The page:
I look at the great Mississippi and think back to the days of Huckleberry Finn and his raft, when the river was largely water and fish. I look down now at the swirling mud and see it as no better than the Blue Nile, or the Cauvery River in India that carries mud from the Nilgiri Hills. Is there a common thread? It is not ignorance in all cases. Nor is it dire poverty (although that sometimes leads to the cutting of the trees for fuel). No, there would be enough for all if it were not for greed. More profit. Faster return on investment. A bigger share for me of what is available now, but may not be available tomorrow.
God has something to say to us about this. And he said it repeatedly by his prophets. Moses described in detail the care of the land in Leviticus 25. It was to be nurtured and given a regular sabbath year of rest. It was never to be sold on a permanent basis but regarded as a trust from the Lord. "The earth is [the Lord's],…and you are sojourners . . ." (vs. 23). Later, Isaiah pronounces God's judgment: "The earth dries up and withers, the whole earth grows sick;…the earth itself is desecrated by the feet of those who live in it, because they have broken the laws…and violated the eternal covenant (24:4-5). Hosea adds: "Because of this the land mourns, and all who live in it waste away; the beasts of the field and the birds of the air and the fish of the sea are dying" (4:3, NIV). God is concerned about his creation and looks to us whom he put in charge of it. We are to share in its redemption (Rom. 8:21), not be agents of its destruction.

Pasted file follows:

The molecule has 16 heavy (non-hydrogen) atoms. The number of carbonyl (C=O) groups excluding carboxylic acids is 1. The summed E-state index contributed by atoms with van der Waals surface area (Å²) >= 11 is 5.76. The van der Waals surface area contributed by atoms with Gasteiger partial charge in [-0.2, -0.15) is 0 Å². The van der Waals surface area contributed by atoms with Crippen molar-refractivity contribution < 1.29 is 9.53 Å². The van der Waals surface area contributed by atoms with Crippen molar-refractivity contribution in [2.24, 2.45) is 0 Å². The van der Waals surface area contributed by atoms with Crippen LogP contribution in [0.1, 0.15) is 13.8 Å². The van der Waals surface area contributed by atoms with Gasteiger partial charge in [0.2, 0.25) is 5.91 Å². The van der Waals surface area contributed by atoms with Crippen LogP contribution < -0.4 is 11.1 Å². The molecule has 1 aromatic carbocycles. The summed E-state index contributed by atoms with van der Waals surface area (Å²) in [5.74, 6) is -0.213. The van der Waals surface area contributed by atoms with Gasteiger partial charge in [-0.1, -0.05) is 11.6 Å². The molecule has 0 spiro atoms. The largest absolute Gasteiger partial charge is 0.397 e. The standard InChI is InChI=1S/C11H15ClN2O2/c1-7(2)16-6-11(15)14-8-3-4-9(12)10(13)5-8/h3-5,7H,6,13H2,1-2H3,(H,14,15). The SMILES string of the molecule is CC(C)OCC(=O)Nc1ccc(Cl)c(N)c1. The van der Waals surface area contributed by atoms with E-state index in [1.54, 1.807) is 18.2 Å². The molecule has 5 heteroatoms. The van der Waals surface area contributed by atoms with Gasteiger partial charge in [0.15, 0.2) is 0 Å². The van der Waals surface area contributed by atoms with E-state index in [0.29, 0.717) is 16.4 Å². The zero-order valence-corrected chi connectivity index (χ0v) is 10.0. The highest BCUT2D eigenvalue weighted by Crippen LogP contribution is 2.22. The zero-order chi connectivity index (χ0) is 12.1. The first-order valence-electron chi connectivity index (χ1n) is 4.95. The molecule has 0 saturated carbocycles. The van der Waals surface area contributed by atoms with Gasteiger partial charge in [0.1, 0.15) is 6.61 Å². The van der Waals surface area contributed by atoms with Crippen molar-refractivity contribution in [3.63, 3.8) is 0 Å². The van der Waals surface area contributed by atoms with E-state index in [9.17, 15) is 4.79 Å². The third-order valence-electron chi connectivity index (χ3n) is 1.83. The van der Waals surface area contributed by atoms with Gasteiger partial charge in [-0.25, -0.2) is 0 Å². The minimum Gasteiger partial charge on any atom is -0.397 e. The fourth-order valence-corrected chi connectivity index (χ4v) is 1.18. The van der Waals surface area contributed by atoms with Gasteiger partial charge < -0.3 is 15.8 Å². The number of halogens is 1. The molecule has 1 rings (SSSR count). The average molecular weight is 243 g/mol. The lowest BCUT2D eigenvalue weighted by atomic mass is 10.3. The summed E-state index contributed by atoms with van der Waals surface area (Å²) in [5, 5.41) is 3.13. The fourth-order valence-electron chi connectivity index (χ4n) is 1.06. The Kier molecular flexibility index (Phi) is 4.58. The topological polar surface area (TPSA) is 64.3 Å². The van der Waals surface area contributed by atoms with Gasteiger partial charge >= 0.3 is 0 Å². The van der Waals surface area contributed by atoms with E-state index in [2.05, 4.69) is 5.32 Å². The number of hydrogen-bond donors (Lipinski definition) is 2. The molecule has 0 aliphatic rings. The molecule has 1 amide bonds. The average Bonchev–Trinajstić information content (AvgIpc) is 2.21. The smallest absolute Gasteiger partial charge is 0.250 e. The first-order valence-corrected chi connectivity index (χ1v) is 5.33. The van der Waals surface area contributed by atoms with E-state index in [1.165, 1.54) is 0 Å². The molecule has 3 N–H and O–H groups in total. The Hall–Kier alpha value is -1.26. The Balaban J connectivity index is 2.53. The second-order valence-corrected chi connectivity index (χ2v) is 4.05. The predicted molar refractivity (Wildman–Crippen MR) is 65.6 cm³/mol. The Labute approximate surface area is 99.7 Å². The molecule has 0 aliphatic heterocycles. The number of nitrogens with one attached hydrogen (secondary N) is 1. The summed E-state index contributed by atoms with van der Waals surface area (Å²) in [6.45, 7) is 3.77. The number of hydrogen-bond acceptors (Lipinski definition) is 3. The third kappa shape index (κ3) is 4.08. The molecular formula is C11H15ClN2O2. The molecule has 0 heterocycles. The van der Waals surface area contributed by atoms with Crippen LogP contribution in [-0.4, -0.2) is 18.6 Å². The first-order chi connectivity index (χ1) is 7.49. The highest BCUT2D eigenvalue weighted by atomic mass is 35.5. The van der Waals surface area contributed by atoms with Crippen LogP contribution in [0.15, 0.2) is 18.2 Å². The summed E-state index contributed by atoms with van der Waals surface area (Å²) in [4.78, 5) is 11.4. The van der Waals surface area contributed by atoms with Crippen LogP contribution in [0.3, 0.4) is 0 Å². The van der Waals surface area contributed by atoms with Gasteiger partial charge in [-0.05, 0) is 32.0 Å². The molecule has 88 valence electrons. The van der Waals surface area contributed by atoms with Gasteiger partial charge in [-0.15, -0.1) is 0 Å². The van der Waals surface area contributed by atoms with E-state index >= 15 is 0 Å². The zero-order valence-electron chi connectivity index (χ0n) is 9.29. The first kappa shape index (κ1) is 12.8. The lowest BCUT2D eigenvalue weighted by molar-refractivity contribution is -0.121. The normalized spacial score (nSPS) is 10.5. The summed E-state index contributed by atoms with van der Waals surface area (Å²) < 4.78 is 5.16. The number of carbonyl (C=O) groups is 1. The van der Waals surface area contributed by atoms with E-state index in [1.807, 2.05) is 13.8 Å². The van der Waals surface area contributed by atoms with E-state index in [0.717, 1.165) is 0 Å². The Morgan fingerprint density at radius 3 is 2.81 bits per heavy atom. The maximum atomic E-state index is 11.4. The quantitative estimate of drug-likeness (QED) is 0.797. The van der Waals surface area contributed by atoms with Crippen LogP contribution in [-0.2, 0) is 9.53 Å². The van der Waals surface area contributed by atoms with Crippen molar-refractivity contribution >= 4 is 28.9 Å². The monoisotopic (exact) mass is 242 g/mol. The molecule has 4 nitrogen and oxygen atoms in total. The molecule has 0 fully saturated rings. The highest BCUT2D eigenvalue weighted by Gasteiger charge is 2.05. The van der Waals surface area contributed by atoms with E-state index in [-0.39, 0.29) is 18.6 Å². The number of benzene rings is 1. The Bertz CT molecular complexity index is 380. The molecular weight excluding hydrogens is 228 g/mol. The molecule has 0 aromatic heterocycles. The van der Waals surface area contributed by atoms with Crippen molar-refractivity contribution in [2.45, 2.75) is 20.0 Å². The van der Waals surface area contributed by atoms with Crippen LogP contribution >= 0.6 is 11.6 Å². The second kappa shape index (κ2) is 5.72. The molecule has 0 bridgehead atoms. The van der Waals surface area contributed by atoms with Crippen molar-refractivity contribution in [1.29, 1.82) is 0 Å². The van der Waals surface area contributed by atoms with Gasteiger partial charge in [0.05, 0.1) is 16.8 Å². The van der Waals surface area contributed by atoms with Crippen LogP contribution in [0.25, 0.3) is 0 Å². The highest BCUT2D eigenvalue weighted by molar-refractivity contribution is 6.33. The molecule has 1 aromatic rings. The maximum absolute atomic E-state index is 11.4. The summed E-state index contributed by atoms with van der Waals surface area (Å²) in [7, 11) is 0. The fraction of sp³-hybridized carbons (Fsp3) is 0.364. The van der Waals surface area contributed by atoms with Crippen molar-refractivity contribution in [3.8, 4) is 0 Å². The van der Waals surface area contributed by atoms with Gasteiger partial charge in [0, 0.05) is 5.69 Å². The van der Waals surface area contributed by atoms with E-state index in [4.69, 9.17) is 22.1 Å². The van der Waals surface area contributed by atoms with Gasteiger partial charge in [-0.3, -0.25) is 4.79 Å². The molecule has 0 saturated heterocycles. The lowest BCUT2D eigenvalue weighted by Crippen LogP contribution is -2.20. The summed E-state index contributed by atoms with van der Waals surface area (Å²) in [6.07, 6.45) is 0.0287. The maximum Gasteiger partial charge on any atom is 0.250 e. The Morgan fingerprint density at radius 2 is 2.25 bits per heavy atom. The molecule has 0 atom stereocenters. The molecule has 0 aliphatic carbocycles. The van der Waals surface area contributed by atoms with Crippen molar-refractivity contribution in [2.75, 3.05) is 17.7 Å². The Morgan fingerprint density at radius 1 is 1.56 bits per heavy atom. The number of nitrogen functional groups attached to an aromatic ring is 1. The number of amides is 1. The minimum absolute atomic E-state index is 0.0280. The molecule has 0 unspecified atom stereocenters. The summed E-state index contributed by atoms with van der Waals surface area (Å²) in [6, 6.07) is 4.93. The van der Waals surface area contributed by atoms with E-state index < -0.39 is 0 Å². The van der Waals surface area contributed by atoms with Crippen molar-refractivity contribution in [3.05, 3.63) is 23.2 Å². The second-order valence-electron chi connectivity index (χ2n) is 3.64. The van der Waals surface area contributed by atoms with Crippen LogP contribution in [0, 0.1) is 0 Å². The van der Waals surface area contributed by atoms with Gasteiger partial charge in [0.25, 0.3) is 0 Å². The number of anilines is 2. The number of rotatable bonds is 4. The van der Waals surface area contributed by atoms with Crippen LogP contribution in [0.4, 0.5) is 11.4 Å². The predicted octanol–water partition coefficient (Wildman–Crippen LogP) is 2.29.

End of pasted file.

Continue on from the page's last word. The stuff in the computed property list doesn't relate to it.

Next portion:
I would gladly give up medicine tomorrow if by so doing I could have some influence on policy with regard to mud and soil. The world will die from lack of pure water and soil long before it will die from a lack of antibiotics or surgical skill and knowledge. But what can be done if the destroyers of our earth know what they are doing and do it still? What can be done if people really believe that free enterprise has to mean absolute lack of restraint on those who have no care for the future?